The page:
This post is a little difficult for me and quite personal. Just last week I wrote an email to a recovery friend who is enviously studious confessing a few of my insecurities surrounding school. We were discussing how she enjoyed going to her teacher's office hours; while I, on the other hand, wasn't so thrilled about one-on-one time with my teachers. My exact words were...
"I've always been rather shy in class and I have a fear of authority figures. I fear not being "smart enough" to hold a conversation with my professor. Weird, right? While I was sick and in high school/college in the past, I was never a very good student because I was so caught up in my disorder. So I'm still in the process of believing in myself academically. I am one of those people who needs to study A LOT just to get a B."
For some reason it is difficult for me to share that quote here on my blog, but there's a good reason behind it... Trust me.
Even before I was physically ill in high school (binging and restricting doesn't exactly scream eating disorder), I still struggled mentally to find a level of self-respect that allowed me to believe I could succeed in the classroom. I think I graduated with a 3.2 GPA and was actually denied acceptance to my first college of choice. To say I was an average student would be an understatement.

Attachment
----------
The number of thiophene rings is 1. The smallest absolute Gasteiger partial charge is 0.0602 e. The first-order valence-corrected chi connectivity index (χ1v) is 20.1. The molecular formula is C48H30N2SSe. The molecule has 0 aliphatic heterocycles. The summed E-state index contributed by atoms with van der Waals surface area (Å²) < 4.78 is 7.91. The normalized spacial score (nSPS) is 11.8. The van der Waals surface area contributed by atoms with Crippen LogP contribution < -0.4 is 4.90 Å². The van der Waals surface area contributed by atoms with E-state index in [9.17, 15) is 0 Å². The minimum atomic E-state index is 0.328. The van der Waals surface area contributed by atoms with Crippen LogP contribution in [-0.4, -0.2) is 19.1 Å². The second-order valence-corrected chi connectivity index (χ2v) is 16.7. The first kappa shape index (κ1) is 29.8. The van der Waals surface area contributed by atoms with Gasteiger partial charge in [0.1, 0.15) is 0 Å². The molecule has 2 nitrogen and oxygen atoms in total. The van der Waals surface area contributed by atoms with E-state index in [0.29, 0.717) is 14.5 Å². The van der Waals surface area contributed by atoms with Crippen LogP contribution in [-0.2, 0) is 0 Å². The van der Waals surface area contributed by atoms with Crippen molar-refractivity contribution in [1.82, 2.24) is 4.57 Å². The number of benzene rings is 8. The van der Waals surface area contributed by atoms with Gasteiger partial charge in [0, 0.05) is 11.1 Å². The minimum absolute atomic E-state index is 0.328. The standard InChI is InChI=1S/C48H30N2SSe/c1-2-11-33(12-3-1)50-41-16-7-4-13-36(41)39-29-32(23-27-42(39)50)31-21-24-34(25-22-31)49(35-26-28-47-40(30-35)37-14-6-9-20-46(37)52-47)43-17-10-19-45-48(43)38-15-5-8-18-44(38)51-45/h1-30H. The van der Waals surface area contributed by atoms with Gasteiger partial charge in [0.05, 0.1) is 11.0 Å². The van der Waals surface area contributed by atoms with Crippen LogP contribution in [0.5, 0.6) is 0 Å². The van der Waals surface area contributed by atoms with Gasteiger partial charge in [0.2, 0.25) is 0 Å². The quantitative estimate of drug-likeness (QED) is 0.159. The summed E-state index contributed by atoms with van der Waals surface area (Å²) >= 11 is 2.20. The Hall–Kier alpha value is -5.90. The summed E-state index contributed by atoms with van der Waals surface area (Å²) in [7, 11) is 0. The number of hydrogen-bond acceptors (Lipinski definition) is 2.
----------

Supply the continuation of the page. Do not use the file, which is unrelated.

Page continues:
Teachers scared me.
Test anxiety was my expertise.
I didn't believe in myself.
Honestly, what was the point?
School just wasn't "my thing."
Now imagine beginning college with no study skills, not a clue what I wanted to do with my life, a belief that I wasn't really good enough for school, and an increasingly dangerous eating disorder - talk about a recipe for disaster. And as many of you know, disaster is exactly what happened.
Now if you can, imagine going back to the school I failed out of five years later and facing the daily triggers associated with being reminded of previous failures on daily, consistent basis; you can begin to understand how it feels to be back on that campus. I recently told my best friend there are days when I get so caught up in those past failures and triggers that I need to get off campus ASAP, nap, and then regroup before I can even begin to cope in a healthy manner. I know that might sound extreme, but it's very real.
Here's where the good news comes in...
Five years, a very solid recovery under my belt, and a new found sense of self later, not only am I back at the school I once failed out of, but I am proving to myself that I am beyond intelligent enough to be there. Can I please just brag for a minute and share that I got 103% on my most difficult midterm yesterday?!
Recovery has given me so many things; but I honestly think my brain, or at least my developing belief in my academic skills, is by far the most rewarding. Although I still have what seems like an eternity to go before I am done with school, at least I can say my brain power has improved immensely.
Most importantly, I can now confidently say that I am not, and never was, too stupid for college.
While caught up in an eating disorder, it was nearly impossibly to concentrate on anything except my illness. An eating disorder is a full time job, just like recovery, and I don't think many people realize that. It has taken me a full year out of treatment to reach a point where I can finally say I believe in my academic future. I'm not stupid. My eating disorder might have made me believe I was, but I am no longer a victim to that disease.